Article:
Nov 25, 2011

Response to “Ready to Innovate”

We are in a cycle right now that has the current generation in power nervous after the events that have transpired over the past ten years. We have realized that the structure and subject matter of our educational system is not preparing people to identify the problems and propose solutions to the challenges that will inevitably confront them. And this is terrifying to many people, enough so that the pendulum is beginning to swing the other way.

Education is a cycle like anything else, but it is interesting because of the inertia surrounding public, mass educational infrastructures. There is always something exciting at the edges, but why has it not been adopted? There is a tipping point that has been growing in the direction of technology, much like the one surrounding math in the 80s, etc., and it seems odd that policy makers and government officials (money holders) are starting to place stock in the influx of research illustrating the correlation between education and economy.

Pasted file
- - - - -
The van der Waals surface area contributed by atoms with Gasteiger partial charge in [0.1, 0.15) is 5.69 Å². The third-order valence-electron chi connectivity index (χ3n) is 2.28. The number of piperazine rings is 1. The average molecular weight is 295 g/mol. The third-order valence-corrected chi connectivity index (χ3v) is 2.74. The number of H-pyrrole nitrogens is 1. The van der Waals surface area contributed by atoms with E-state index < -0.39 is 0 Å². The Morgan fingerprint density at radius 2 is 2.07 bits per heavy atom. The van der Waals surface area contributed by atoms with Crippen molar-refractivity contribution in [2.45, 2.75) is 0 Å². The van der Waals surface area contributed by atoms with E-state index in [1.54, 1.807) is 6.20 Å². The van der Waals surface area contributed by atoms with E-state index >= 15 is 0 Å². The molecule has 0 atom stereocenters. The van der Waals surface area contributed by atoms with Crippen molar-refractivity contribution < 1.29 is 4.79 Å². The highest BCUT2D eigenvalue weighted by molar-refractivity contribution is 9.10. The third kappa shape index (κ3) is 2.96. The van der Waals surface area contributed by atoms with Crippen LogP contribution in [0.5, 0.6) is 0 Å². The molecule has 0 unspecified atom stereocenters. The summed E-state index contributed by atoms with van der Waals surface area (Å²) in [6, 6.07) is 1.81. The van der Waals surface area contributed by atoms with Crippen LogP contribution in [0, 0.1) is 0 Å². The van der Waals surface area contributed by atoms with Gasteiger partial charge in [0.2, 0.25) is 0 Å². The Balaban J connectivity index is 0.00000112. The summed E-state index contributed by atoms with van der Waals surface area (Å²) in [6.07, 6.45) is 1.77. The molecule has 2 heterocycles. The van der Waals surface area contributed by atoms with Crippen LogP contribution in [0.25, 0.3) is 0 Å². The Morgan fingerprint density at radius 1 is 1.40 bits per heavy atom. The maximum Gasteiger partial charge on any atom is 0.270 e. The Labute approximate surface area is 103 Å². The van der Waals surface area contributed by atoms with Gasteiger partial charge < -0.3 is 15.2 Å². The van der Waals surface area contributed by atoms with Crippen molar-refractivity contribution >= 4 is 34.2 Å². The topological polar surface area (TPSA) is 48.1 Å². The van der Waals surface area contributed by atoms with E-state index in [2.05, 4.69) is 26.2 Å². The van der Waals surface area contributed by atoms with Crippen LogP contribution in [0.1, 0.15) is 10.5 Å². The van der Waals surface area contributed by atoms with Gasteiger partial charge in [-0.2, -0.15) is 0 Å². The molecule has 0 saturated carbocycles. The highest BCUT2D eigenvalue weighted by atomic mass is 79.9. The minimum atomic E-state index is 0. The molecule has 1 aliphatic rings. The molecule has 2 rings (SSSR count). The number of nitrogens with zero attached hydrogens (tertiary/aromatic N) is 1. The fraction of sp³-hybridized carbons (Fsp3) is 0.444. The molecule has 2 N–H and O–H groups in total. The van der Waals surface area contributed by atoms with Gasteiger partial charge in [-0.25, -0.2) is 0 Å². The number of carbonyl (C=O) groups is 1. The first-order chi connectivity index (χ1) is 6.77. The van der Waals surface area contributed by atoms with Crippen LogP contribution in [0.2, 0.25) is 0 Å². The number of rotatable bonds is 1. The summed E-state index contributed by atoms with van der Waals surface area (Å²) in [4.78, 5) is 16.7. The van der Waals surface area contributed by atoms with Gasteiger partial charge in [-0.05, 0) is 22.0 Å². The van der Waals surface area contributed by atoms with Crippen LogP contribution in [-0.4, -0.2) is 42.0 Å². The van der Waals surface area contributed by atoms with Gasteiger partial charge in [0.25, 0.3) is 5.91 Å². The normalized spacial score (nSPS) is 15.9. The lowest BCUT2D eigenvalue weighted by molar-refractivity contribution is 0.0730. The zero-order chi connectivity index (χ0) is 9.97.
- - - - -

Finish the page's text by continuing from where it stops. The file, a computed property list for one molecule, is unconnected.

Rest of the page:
This report surveyed US secondary school superintendents and potential employers to explore if educators and executives are aligned on the creative readiness of the U.S. workforce. They found some quite interesting disparities. For example, the most relevant to my thesis at the moment is the distinction between creative problem solving and creative problem finding:

Creative problem solving
Superintendents – 48
Executives – 24

Creative problem finding
Superintendents – 23
Executives – 47

If this seems nuanced, it is absolutely not. This is the crucial distinction that marks a key argument for computational thinking (which would be creative problem finding, i.e. debugging). It is an approach, a way of thinking that promotes more creativity and innovation, at least in the seasoned eyes of executives.

Lichtenberg, James, Christopher Woock, and Mary Wright. Ready To Innovate. Workforce Readiness Initiative. The Conference Board, 2008.

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